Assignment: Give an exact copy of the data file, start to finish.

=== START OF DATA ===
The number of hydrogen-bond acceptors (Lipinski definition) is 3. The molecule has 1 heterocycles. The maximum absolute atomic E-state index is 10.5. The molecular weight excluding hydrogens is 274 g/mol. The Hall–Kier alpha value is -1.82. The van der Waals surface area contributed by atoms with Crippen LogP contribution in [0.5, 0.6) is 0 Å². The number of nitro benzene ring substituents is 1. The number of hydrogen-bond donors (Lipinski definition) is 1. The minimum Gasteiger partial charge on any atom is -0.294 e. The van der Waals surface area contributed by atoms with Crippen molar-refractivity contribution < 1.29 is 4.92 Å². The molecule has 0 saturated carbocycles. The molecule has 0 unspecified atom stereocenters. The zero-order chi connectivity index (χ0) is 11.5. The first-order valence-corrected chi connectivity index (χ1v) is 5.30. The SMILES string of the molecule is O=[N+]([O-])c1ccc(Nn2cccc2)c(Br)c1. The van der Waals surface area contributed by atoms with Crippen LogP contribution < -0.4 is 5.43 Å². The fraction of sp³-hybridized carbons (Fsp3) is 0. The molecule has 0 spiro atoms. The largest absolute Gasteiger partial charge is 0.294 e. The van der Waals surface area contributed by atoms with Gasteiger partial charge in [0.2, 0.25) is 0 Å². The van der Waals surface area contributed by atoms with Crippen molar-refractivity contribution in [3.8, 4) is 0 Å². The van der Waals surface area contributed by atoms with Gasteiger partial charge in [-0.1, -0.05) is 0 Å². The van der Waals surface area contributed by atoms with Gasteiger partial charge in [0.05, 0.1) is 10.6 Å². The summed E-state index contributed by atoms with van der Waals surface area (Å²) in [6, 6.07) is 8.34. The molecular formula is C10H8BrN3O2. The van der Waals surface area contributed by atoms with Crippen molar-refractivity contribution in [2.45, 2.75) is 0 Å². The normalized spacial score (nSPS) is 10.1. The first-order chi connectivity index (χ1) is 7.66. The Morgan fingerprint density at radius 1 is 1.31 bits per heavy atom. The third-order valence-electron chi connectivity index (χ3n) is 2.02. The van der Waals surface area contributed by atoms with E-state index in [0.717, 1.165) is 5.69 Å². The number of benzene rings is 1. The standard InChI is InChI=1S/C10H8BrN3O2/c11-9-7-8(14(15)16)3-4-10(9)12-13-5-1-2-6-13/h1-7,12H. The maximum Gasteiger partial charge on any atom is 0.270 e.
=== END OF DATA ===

The number of hydrogen-bond acceptors (Lipinski definition) is 3. The molecule has 1 heterocycles. The maximum absolute atomic E-state index is 10.5. The molecular weight excluding hydrogens is 274 g/mol. The Hall–Kier alpha value is -1.82. The van der Waals surface area contributed by atoms with Crippen LogP contribution in [0.5, 0.6) is 0 Å². The number of nitro benzene ring substituents is 1. The number of hydrogen-bond donors (Lipinski definition) is 1. The minimum Gasteiger partial charge on any atom is -0.294 e. The van der Waals surface area contributed by atoms with Crippen molar-refractivity contribution < 1.29 is 4.92 Å². The molecule has 0 saturated carbocycles. The molecule has 0 unspecified atom stereocenters. The zero-order chi connectivity index (χ0) is 11.5. The first-order valence-corrected chi connectivity index (χ1v) is 5.30. The SMILES string of the molecule is O=[N+]([O-])c1ccc(Nn2cccc2)c(Br)c1. The van der Waals surface area contributed by atoms with Crippen LogP contribution < -0.4 is 5.43 Å². The fraction of sp³-hybridized carbons (Fsp3) is 0. The molecule has 0 spiro atoms. The largest absolute Gasteiger partial charge is 0.294 e. The van der Waals surface area contributed by atoms with Gasteiger partial charge in [0.2, 0.25) is 0 Å². The van der Waals surface area contributed by atoms with Crippen molar-refractivity contribution in [3.8, 4) is 0 Å². The van der Waals surface area contributed by atoms with Gasteiger partial charge in [-0.1, -0.05) is 0 Å². The van der Waals surface area contributed by atoms with Gasteiger partial charge in [0.05, 0.1) is 10.6 Å². The summed E-state index contributed by atoms with van der Waals surface area (Å²) in [6, 6.07) is 8.34. The molecular formula is C10H8BrN3O2. The van der Waals surface area contributed by atoms with Crippen molar-refractivity contribution in [2.45, 2.75) is 0 Å². The normalized spacial score (nSPS) is 10.1. The first-order chi connectivity index (χ1) is 7.66. The Morgan fingerprint density at radius 1 is 1.31 bits per heavy atom. The third-order valence-electron chi connectivity index (χ3n) is 2.02. The van der Waals surface area contributed by atoms with E-state index in [0.717, 1.165) is 5.69 Å². The number of benzene rings is 1. The standard InChI is InChI=1S/C10H8BrN3O2/c11-9-7-8(14(15)16)3-4-10(9)12-13-5-1-2-6-13/h1-7,12H. The maximum Gasteiger partial charge on any atom is 0.270 e.